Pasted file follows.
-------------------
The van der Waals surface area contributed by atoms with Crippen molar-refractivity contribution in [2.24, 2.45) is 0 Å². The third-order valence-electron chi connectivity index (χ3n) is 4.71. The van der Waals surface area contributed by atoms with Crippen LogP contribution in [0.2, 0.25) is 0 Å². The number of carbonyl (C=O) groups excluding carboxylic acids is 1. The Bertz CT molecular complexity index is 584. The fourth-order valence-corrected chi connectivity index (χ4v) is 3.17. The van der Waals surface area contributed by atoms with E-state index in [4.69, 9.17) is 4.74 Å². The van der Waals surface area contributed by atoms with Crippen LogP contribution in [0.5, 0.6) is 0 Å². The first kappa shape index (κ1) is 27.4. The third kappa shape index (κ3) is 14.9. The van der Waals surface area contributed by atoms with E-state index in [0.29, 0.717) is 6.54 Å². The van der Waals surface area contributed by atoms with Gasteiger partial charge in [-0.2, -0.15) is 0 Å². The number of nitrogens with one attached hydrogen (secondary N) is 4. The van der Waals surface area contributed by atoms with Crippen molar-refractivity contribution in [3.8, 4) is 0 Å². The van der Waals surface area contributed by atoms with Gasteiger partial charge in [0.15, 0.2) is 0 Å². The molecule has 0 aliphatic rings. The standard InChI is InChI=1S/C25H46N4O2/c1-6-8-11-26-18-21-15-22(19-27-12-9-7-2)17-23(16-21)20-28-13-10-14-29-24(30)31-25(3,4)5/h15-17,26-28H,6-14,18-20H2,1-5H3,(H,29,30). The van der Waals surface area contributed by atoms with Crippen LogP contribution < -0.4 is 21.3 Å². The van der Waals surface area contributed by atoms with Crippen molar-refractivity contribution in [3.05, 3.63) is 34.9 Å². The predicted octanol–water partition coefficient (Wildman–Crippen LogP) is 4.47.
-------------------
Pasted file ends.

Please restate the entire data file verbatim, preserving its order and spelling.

The van der Waals surface area contributed by atoms with Crippen molar-refractivity contribution in [2.24, 2.45) is 0 Å². The third-order valence-electron chi connectivity index (χ3n) is 4.71. The van der Waals surface area contributed by atoms with Crippen LogP contribution in [0.2, 0.25) is 0 Å². The number of carbonyl (C=O) groups excluding carboxylic acids is 1. The Bertz CT molecular complexity index is 584. The fourth-order valence-corrected chi connectivity index (χ4v) is 3.17. The van der Waals surface area contributed by atoms with E-state index in [4.69, 9.17) is 4.74 Å². The van der Waals surface area contributed by atoms with Crippen LogP contribution in [0.5, 0.6) is 0 Å². The first kappa shape index (κ1) is 27.4. The third kappa shape index (κ3) is 14.9. The van der Waals surface area contributed by atoms with E-state index in [0.29, 0.717) is 6.54 Å². The van der Waals surface area contributed by atoms with Gasteiger partial charge in [-0.2, -0.15) is 0 Å². The number of nitrogens with one attached hydrogen (secondary N) is 4. The van der Waals surface area contributed by atoms with Crippen molar-refractivity contribution in [3.8, 4) is 0 Å². The van der Waals surface area contributed by atoms with Gasteiger partial charge in [0.15, 0.2) is 0 Å². The molecule has 0 aliphatic rings. The standard InChI is InChI=1S/C25H46N4O2/c1-6-8-11-26-18-21-15-22(19-27-12-9-7-2)17-23(16-21)20-28-13-10-14-29-24(30)31-25(3,4)5/h15-17,26-28H,6-14,18-20H2,1-5H3,(H,29,30). The van der Waals surface area contributed by atoms with Crippen LogP contribution < -0.4 is 21.3 Å². The van der Waals surface area contributed by atoms with Crippen molar-refractivity contribution in [3.05, 3.63) is 34.9 Å². The predicted octanol–water partition coefficient (Wildman–Crippen LogP) is 4.47.